OVPL Summary, Take 3

Chris Zumbrunn chris at czv.com
Sun Sep 18 09:42:35 UTC 2005

On Sep 18, 2005, at 5:11 AM, David Barrett wrote:

> A) The OVPL violates the OSD due to its inherent asymmetry.

Your summary still does not adequately describe this problem.
Your rebuttal misses the point, plus your argumentation is flawed.

> B) The OVPL enables the ID to "freeload" on the community.

B) describes an issue that is already contained in A). I don't think
you need to list it separately.

> C) The OVPL uses ambiguous language surrounding "distribution".
> The rebuttal to this is that the OVPL's language surrounding
> disclosure requirements is not materially different than the
> OSI-approved CDDL or indeed many other licenses, and thus
> this is really a complaint about the ambiguity of many licenses,
> and not the OVPL specifically.

C) is a drafting issue. It is not material to the question of
OSI-approval and therefore best dropped from such a summary.

> D) The OVPL forbids "private groups", such as the GPL allows.
> The rebuttal is that this is an OSD-compatible feature, not a bug.

If you want to include this point in this summary, you at least
need to make clear what it is about (for someone that didn't follow
the discussion). I don't think it needs to be included, because even
if it is a bug, the OSD does not seem to care about it (unless you
somehow want to see this as another form of "discrimination
against persons or groups"). I think the concern is a DFSG concern,
not an OSD concern.

Stealing from the wording in Brian's message that I referred to in my
previous reply, a summary would look like this:


1) To what extent does the OVPL's grant of additional rights to
the initial developer thwart the rights of subsequent developers to 
in particular, does it prevent derivative works "to be distributed under
the same terms as the license of the original software" (OSD#3)?

Perhaps the answer here is: no problem. Subsequent developers are always
free to fork, they just have to be comfortable with the fact that all of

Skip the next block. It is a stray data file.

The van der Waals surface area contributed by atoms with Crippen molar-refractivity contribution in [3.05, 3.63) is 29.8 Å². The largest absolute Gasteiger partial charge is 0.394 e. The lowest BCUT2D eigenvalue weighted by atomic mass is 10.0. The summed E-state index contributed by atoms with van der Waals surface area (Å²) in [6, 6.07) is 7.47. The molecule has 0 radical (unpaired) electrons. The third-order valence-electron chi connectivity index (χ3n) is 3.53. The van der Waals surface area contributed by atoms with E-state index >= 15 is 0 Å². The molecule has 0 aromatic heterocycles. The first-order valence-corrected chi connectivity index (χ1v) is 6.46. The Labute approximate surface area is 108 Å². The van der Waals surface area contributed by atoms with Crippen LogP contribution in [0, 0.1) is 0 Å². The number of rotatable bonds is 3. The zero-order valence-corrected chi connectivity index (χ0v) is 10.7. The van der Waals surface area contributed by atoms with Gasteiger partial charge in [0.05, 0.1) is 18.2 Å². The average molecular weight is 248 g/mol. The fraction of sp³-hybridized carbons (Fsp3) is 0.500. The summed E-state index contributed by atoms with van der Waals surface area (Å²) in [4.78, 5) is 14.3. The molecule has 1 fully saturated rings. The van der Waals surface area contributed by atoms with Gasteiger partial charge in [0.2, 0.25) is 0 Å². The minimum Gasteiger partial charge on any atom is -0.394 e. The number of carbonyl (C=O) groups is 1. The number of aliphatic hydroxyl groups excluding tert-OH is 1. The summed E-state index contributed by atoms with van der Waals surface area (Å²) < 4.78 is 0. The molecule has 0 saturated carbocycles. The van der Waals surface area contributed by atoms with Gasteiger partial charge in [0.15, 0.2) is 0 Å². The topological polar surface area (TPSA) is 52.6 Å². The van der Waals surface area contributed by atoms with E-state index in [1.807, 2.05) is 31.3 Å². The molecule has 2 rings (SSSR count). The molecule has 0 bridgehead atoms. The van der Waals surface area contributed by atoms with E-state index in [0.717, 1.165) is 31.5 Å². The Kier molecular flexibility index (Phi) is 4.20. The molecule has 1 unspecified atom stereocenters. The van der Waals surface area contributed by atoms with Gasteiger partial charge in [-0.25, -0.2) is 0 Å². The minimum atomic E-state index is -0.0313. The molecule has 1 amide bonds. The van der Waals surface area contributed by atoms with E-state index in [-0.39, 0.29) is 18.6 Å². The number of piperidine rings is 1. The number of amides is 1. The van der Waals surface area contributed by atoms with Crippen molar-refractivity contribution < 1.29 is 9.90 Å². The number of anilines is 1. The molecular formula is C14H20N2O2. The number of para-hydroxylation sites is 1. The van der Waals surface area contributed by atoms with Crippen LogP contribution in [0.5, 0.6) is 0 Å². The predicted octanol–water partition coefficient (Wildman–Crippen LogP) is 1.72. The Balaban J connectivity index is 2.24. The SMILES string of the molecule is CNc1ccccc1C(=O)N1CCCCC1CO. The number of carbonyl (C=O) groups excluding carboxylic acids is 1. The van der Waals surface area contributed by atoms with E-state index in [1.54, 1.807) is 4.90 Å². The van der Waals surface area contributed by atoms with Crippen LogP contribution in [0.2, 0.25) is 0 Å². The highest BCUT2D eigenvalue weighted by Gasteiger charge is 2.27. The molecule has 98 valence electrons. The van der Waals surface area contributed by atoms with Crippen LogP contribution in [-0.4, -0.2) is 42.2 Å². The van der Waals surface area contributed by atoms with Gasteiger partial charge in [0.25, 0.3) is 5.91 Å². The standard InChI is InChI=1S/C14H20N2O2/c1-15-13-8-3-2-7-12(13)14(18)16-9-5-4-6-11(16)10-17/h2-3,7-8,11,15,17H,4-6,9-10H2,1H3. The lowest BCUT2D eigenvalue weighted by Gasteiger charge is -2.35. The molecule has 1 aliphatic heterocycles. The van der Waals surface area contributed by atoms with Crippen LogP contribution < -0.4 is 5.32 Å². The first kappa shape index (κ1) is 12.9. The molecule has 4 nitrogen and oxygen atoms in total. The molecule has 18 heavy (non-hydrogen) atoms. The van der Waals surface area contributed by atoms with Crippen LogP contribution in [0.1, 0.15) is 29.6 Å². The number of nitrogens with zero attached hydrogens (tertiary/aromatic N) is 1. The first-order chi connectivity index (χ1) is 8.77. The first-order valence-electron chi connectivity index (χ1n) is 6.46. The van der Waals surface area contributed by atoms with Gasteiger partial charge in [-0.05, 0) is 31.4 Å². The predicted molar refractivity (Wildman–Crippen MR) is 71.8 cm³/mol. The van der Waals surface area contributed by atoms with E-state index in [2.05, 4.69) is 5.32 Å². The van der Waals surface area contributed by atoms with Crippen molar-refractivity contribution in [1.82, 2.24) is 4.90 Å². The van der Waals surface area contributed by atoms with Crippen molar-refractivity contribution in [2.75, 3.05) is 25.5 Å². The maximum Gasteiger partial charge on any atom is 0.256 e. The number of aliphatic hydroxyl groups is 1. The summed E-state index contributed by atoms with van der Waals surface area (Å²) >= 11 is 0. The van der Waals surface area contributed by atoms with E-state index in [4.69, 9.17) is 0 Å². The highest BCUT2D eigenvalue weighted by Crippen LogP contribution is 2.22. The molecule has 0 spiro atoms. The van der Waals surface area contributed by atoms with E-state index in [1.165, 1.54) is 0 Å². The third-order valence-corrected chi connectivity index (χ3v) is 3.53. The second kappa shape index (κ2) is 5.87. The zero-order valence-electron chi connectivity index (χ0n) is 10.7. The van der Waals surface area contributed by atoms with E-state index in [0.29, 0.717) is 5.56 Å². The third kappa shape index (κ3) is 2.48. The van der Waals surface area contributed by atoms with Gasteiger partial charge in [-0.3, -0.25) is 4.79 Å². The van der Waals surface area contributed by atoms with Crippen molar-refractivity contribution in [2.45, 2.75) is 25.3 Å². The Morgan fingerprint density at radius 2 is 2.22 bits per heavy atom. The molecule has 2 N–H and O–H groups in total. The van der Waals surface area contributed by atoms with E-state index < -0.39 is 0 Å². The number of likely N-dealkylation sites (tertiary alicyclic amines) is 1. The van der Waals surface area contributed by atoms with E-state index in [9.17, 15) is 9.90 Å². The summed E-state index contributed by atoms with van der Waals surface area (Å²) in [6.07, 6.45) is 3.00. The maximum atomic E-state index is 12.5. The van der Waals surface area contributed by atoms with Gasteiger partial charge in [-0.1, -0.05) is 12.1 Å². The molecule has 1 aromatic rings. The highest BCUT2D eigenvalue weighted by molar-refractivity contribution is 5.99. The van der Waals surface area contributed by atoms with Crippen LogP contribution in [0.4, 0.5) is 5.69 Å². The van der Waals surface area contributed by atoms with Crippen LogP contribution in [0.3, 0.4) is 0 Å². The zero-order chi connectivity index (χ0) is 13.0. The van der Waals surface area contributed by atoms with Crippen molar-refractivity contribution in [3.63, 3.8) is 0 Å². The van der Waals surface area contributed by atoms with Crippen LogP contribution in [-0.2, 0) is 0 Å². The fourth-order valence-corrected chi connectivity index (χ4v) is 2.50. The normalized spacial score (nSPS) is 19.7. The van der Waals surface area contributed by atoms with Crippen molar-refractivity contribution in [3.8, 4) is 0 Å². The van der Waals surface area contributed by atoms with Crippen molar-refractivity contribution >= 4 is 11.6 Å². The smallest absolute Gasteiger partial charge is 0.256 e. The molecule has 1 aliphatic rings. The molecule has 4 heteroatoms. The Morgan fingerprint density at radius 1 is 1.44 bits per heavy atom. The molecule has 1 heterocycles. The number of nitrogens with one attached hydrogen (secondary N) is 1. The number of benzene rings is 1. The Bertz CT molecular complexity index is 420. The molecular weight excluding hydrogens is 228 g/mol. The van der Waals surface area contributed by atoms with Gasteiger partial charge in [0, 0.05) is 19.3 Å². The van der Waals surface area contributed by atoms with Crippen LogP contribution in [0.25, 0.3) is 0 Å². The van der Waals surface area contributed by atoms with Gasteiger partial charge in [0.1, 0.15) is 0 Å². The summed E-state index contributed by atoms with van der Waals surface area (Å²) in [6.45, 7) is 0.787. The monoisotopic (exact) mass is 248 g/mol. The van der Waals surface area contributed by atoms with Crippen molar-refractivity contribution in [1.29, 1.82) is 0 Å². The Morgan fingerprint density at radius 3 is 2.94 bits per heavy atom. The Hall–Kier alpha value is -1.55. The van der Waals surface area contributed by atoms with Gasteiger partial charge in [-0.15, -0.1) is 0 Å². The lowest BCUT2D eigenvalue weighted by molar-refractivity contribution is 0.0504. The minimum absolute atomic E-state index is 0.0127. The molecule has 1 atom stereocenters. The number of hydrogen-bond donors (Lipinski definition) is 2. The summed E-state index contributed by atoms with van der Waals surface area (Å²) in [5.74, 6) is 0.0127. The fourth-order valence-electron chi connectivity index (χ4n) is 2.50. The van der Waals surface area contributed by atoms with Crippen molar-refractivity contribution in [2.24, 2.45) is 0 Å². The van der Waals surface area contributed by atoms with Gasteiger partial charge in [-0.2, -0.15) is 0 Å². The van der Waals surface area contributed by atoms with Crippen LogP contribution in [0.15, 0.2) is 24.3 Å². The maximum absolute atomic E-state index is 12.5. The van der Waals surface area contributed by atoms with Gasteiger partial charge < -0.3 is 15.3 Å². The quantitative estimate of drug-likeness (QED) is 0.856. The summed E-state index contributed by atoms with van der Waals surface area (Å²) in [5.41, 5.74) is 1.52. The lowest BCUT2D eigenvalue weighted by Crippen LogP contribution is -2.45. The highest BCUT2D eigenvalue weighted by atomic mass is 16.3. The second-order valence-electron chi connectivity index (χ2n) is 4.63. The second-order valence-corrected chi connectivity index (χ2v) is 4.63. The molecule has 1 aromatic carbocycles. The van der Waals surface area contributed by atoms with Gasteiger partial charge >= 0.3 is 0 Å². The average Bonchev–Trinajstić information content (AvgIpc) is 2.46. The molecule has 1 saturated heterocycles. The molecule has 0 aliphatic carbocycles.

their work may be used in a proprietary version by the ID. This is sort
of true of any BSD project fork, with the difference that the forking
developers share with the ID the right to take their work proprietary.
The central question is whether enshrining such an asymmetry in a 
squares with open source principles or whether it prevents derivative
works from being sub-licensed under the same terms. It would also
probably be a defensible position for OSI to say: "Contributors beware:
Some open source licenses treat everyone the same and other open source
licenses grant special rights to certain people. Be sure you are 
with this before you contribute under such a license."

2) Is a license with a copyleft provision that grants greater rights to
an initial developer than it grants to other licensees consistent
with OSI's principles, in particular, does it constitute "discrimination
against persons or groups" (OSD#5)?

There is a difference between the law providing an original
author with additional rights, and enshrining further additional rights
in an OSI-approved license. The OSI cannot directly control what laws
are enacted in various countries, but they do directly control what
licenses they approve. It would be a defensible position for the OSI to
say, "The law may give the original author additional rights not
provided to others by an open source license, but we will not approve
any license as 'open source' that seeks to further that asymmetry of
rights by treating some contributors differently than others."


I just realized that not even the QPL can serve as precedent for these
two problems in the OVPL. The QPL only allows the ID to merge patches
that are made available by other contributors, back in to the 
provided that *such versions* remain available under the terms of the
QPL in addition to any other license by the ID. This means the ID can
only dual license *the same work*, but not use the contributions in
derivative works that are not made available under the QPL.

Note that the OVPL only requires the ID to release *a version* 
a contribution under the OVPL, while the QPL requires the ID to release
*all versions* containing a contribution under the QPL.


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